When I did this and then searched out these spine specialists (I have a post "how to find a spine specialist in your area" in case you aren't familiar with how to do this), I took all my records and all films and test results for 2nd opinions. I let them know all the information even if I felt it was negative for me. Thankfully my insurance company will pay for as many 2nd opinions as I felt I needed to go to, but it would have been worth it to pay out of pocket, if necessary. I found that even with spine specialists, there is a great variety in ways they practice, so you want to make a list of questions you want to ask, so you can ask the same thing of all doctors.
I found that some didn't do their own comprehensive exam, instead taking the prior doctor's diagnosis. I knew that diagnosis, but wanted to know what their own diagnosis was. Some didn't look at the films, taking a glance at the radiolgists reports, some used PM's instead of treating for pain themselves, some treated for pain from beginning to end, while others may cut off meds 5-6 weeks post op, no matter your condition, some would answer questions while others zipped in and out and didn't want to deal with informed patients. On the 9th doc I found one who said he indeed was a spine doc, but with all my major conditions he would not touch my back, but had a partner who had done nothing but spines for more than a dozen years, and wanted me to see him. That was the doc who fit all my criteria, who spent more than 2 hrs going through the films, did the comprehensive exam, and who was willing to discuss ALL the options and the why/why not other techniques were appropriate for my situation.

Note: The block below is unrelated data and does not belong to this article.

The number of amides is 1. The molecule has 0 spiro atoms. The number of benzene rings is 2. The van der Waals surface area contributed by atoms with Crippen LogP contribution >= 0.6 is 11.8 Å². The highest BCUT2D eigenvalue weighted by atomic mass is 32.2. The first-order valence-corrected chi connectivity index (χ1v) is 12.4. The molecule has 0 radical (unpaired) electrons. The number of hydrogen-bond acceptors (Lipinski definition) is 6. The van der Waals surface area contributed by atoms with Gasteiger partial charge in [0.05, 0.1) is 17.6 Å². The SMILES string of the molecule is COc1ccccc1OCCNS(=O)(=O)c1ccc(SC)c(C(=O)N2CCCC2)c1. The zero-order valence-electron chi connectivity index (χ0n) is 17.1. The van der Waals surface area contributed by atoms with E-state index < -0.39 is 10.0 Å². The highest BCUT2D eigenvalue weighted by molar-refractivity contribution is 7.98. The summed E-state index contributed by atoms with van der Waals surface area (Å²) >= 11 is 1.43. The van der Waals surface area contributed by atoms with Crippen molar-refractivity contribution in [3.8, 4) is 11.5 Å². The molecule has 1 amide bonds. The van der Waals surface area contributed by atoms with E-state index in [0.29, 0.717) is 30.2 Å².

Thanks to this true spine specialist, I am walking, I am active in maintaining my home and yard, can care for an ill parent, and this is in spite of all the surgeries and other complications of health and the fact that I now have 10 levels of my spine fused! Granted, you don't want more levels, you don't want multiple surgeries, but if fusion is the only answer, the best answer for you, you do want to have the best possible doctor to treat you.